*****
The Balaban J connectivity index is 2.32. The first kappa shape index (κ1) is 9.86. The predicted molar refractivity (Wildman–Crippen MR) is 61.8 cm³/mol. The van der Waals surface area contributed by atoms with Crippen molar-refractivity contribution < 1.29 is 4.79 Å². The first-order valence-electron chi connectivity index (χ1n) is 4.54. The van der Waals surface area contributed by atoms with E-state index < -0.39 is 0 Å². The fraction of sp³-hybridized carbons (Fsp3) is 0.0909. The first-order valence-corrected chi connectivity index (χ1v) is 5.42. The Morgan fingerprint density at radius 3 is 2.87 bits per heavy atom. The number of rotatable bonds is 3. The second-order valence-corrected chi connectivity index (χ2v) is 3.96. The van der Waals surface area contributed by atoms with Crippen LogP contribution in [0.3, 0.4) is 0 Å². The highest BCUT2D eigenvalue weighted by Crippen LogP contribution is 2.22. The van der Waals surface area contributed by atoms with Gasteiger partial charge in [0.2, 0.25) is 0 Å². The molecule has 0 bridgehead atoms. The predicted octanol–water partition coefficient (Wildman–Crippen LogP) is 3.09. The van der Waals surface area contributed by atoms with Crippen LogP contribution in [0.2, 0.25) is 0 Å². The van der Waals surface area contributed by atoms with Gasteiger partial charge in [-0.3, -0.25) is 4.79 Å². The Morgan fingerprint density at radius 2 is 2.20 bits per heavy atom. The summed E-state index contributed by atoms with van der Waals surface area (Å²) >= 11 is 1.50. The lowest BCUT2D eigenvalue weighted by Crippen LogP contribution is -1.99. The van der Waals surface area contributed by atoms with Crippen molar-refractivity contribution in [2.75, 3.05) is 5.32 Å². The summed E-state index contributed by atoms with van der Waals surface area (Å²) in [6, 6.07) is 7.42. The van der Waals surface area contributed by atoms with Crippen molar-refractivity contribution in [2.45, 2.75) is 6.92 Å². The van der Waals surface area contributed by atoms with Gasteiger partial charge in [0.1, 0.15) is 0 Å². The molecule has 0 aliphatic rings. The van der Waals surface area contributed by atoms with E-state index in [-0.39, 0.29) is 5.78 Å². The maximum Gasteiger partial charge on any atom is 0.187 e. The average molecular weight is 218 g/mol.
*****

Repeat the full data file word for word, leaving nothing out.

The Balaban J connectivity index is 2.32. The first kappa shape index (κ1) is 9.86. The predicted molar refractivity (Wildman–Crippen MR) is 61.8 cm³/mol. The van der Waals surface area contributed by atoms with Crippen molar-refractivity contribution < 1.29 is 4.79 Å². The first-order valence-electron chi connectivity index (χ1n) is 4.54. The van der Waals surface area contributed by atoms with E-state index < -0.39 is 0 Å². The fraction of sp³-hybridized carbons (Fsp3) is 0.0909. The first-order valence-corrected chi connectivity index (χ1v) is 5.42. The Morgan fingerprint density at radius 3 is 2.87 bits per heavy atom. The number of rotatable bonds is 3. The second-order valence-corrected chi connectivity index (χ2v) is 3.96. The van der Waals surface area contributed by atoms with Crippen LogP contribution in [0.3, 0.4) is 0 Å². The highest BCUT2D eigenvalue weighted by Crippen LogP contribution is 2.22. The van der Waals surface area contributed by atoms with Gasteiger partial charge in [0.2, 0.25) is 0 Å². The molecule has 0 bridgehead atoms. The predicted octanol–water partition coefficient (Wildman–Crippen LogP) is 3.09. The van der Waals surface area contributed by atoms with Crippen LogP contribution in [0.2, 0.25) is 0 Å². The van der Waals surface area contributed by atoms with Gasteiger partial charge in [-0.3, -0.25) is 4.79 Å². The Morgan fingerprint density at radius 2 is 2.20 bits per heavy atom. The summed E-state index contributed by atoms with van der Waals surface area (Å²) >= 11 is 1.50. The lowest BCUT2D eigenvalue weighted by Crippen LogP contribution is -1.99. The van der Waals surface area contributed by atoms with Crippen molar-refractivity contribution in [2.75, 3.05) is 5.32 Å². The summed E-state index contributed by atoms with van der Waals surface area (Å²) in [6, 6.07) is 7.42. The van der Waals surface area contributed by atoms with Crippen molar-refractivity contribution in [2.45, 2.75) is 6.92 Å². The van der Waals surface area contributed by atoms with Gasteiger partial charge in [0.1, 0.15) is 0 Å². The molecule has 0 aliphatic rings. The van der Waals surface area contributed by atoms with E-state index in [-0.39, 0.29) is 5.78 Å². The maximum Gasteiger partial charge on any atom is 0.187 e. The average molecular weight is 218 g/mol.